Stevenson Company is a finalist for a Small Business Award, recognizing a solid history of creating innovative products. Russell Stevenson bought a small tin shop in 1952 and advertised in the local business directory: "Sheet Metal Work of All Kinds." The business was located in a former stable. Though our facilities have been updated tremendously since then, we have remained at the same location. We have expanded to a total of 15,500 square feet and armed ourselves with state-of-the-art metalworking equipment.
Stevenson Company first entered the food industry when working with a customer to build an egg-breaking machine. The invention allowed whites to be separated from yolks. It removed human hands from the process, thereby reducing risk of diseases spread to processors and consumers.
Joe Pennington, president of Stevenson Company Inc., has been certified with Preventive Controls Qualified Individual Training to help customers train and comply with the Food Safety Modernization Act (FSMA) requirement. The training was provided by Fadi Aramouni at the Food Science Institute.
The Food Safety Modernization Act is the most extensive reform of food safety laws in the United States in more than 70 years. With the proactive goal to prevent food contamination, one key change included in the reform that applies to the majority of food processors is the need to have a food safety plan prepared and implemented by a PCQI.
What would life be like without electric heat and air conditioning? It’s the 21st century and things like refrigerators and telephones are considered basic everyday essentials. But once upon a time, these items didn’t exist. There was some crazy man who thought to himself, “Huh, what if I could make something that could let me talk to another person through cords?” What a lunatic.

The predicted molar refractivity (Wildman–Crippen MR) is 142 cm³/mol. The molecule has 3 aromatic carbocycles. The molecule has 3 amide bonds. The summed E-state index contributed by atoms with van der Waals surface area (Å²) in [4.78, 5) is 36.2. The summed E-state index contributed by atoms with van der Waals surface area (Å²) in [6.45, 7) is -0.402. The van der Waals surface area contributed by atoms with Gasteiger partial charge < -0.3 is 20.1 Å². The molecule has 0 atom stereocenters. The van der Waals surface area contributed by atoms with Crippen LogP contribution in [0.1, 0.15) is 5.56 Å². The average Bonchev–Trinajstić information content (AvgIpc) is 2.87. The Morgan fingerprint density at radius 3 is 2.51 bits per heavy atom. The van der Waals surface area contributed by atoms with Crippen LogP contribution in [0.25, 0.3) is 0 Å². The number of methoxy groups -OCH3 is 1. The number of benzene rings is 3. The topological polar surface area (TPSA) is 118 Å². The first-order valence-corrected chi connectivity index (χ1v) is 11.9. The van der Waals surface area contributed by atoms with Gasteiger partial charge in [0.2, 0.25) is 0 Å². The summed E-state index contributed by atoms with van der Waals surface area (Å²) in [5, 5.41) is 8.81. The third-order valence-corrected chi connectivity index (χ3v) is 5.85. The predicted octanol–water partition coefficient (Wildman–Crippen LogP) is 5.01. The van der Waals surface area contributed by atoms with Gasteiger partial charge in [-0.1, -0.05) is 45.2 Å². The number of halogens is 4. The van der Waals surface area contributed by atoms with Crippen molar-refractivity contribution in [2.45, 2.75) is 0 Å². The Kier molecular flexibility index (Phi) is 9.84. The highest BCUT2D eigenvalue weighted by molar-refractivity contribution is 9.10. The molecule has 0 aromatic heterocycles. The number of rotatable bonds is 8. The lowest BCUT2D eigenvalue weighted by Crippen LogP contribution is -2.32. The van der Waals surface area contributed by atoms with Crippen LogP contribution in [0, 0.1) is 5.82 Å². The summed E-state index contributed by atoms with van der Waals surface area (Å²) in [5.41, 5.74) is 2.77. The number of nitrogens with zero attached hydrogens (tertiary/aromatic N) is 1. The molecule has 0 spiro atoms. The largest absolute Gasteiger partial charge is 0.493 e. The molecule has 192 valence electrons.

When Stevenson Company, Inc. decided it was time to modernize their facilities, dedication to local sourcing was paramount. "We grew up in Topeka. Our innovative products ship worldwide, but it all started by working with local food plants, supplying high quality specialty fabrications," said Joe Pennington, president of the family business. "We wanted to extend that same loyalty to our community partners." Stevenson fabricates spiral chutes - think a spiral playground slide, only sized for chips or candy - for global leaders in the food production market.
According to Dr. Fadi Aramouni, Professor at the Food Science Institute, you can significantly reduce product loss inside your facility. Aramouni, along with McKenna Mills, food lab manager at Kansas State University, determined that the use of a Spiral Chute can lower rates of breakage, rework, and waste.
Unfortunately, breakage is a common occurance inside manufacturing facilities, particularly during transitions in elevation or direction. It doesn’t change taste, but adversely influences the customer experience -- which, in turn, affects the bottom dollar.